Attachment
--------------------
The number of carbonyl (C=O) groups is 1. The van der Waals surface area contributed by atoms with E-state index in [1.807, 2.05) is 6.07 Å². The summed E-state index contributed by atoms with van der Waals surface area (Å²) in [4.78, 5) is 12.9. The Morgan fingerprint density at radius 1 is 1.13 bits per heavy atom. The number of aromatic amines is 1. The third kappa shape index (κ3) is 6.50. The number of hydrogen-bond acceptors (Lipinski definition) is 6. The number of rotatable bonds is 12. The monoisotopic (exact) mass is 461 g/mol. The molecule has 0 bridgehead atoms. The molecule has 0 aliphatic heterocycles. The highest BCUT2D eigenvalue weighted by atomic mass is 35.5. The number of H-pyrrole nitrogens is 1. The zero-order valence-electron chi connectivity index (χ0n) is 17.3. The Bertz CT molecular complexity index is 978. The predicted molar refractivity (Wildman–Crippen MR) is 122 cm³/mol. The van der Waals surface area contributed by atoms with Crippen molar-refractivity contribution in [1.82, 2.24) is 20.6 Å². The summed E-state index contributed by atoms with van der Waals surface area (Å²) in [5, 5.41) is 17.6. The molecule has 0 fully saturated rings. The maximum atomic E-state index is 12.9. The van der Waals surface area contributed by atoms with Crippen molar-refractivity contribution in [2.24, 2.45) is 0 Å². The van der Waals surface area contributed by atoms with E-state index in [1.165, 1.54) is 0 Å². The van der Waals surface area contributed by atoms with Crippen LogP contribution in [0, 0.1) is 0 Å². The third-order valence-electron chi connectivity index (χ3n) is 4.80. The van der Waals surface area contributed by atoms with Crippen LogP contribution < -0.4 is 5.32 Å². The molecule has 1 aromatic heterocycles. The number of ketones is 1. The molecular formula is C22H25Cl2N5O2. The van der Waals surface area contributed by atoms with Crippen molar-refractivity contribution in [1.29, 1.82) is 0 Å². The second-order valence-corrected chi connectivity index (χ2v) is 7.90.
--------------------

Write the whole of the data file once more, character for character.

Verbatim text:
The number of carbonyl (C=O) groups is 1. The van der Waals surface area contributed by atoms with E-state index in [1.807, 2.05) is 6.07 Å². The summed E-state index contributed by atoms with van der Waals surface area (Å²) in [4.78, 5) is 12.9. The Morgan fingerprint density at radius 1 is 1.13 bits per heavy atom. The number of aromatic amines is 1. The third kappa shape index (κ3) is 6.50. The number of hydrogen-bond acceptors (Lipinski definition) is 6. The number of rotatable bonds is 12. The monoisotopic (exact) mass is 461 g/mol. The molecule has 0 bridgehead atoms. The molecule has 0 aliphatic heterocycles. The highest BCUT2D eigenvalue weighted by atomic mass is 35.5. The number of H-pyrrole nitrogens is 1. The zero-order valence-electron chi connectivity index (χ0n) is 17.3. The Bertz CT molecular complexity index is 978. The predicted molar refractivity (Wildman–Crippen MR) is 122 cm³/mol. The van der Waals surface area contributed by atoms with Crippen molar-refractivity contribution in [1.82, 2.24) is 20.6 Å². The summed E-state index contributed by atoms with van der Waals surface area (Å²) in [5, 5.41) is 17.6. The molecule has 0 fully saturated rings. The maximum atomic E-state index is 12.9. The van der Waals surface area contributed by atoms with Crippen molar-refractivity contribution in [2.24, 2.45) is 0 Å². The van der Waals surface area contributed by atoms with E-state index in [1.165, 1.54) is 0 Å². The van der Waals surface area contributed by atoms with Crippen LogP contribution in [0, 0.1) is 0 Å². The third-order valence-electron chi connectivity index (χ3n) is 4.80. The van der Waals surface area contributed by atoms with Crippen LogP contribution < -0.4 is 5.32 Å². The molecule has 1 aromatic heterocycles. The number of ketones is 1. The molecular formula is C22H25Cl2N5O2. The van der Waals surface area contributed by atoms with Crippen molar-refractivity contribution in [1.29, 1.82) is 0 Å². The second-order valence-corrected chi connectivity index (χ2v) is 7.90.